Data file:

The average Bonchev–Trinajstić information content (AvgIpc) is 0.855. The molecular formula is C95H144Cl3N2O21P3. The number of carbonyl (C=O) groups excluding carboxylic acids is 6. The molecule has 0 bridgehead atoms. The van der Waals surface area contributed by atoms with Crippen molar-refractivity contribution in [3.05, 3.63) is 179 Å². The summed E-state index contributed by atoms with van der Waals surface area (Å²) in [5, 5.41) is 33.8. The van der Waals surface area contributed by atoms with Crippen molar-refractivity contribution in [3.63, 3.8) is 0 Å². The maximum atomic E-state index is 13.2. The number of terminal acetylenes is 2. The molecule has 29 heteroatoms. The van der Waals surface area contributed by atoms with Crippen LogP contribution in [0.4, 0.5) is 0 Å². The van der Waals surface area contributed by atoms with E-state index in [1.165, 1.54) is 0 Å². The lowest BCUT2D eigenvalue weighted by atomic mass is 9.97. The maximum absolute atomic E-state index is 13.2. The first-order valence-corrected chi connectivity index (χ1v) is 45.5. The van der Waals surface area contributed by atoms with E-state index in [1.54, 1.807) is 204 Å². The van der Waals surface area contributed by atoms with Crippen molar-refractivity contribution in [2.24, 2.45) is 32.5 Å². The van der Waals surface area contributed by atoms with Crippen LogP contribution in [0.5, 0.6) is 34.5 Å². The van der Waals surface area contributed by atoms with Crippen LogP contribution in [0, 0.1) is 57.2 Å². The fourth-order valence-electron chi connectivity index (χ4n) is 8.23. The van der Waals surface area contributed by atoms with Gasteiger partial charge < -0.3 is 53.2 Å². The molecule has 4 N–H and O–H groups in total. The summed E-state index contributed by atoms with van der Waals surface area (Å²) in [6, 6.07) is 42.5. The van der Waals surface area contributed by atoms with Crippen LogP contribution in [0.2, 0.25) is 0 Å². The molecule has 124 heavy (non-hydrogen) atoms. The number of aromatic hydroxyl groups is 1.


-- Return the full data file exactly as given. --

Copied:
The average Bonchev–Trinajstić information content (AvgIpc) is 0.855. The molecular formula is C95H144Cl3N2O21P3. The number of carbonyl (C=O) groups excluding carboxylic acids is 6. The molecule has 0 bridgehead atoms. The van der Waals surface area contributed by atoms with Crippen molar-refractivity contribution in [3.05, 3.63) is 179 Å². The summed E-state index contributed by atoms with van der Waals surface area (Å²) in [5, 5.41) is 33.8. The van der Waals surface area contributed by atoms with Crippen molar-refractivity contribution in [3.63, 3.8) is 0 Å². The maximum atomic E-state index is 13.2. The number of terminal acetylenes is 2. The molecule has 29 heteroatoms. The van der Waals surface area contributed by atoms with Crippen LogP contribution in [0.4, 0.5) is 0 Å². The van der Waals surface area contributed by atoms with E-state index in [1.165, 1.54) is 0 Å². The lowest BCUT2D eigenvalue weighted by atomic mass is 9.97. The maximum absolute atomic E-state index is 13.2. The first-order valence-corrected chi connectivity index (χ1v) is 45.5. The van der Waals surface area contributed by atoms with E-state index in [1.54, 1.807) is 204 Å². The van der Waals surface area contributed by atoms with Crippen molar-refractivity contribution in [2.24, 2.45) is 32.5 Å². The van der Waals surface area contributed by atoms with Crippen LogP contribution in [0.5, 0.6) is 34.5 Å². The van der Waals surface area contributed by atoms with Crippen LogP contribution in [0, 0.1) is 57.2 Å². The fourth-order valence-electron chi connectivity index (χ4n) is 8.23. The van der Waals surface area contributed by atoms with Gasteiger partial charge < -0.3 is 53.2 Å². The molecule has 4 N–H and O–H groups in total. The summed E-state index contributed by atoms with van der Waals surface area (Å²) in [6, 6.07) is 42.5. The van der Waals surface area contributed by atoms with Crippen LogP contribution in [0.2, 0.25) is 0 Å². The molecule has 124 heavy (non-hydrogen) atoms. The number of aromatic hydroxyl groups is 1.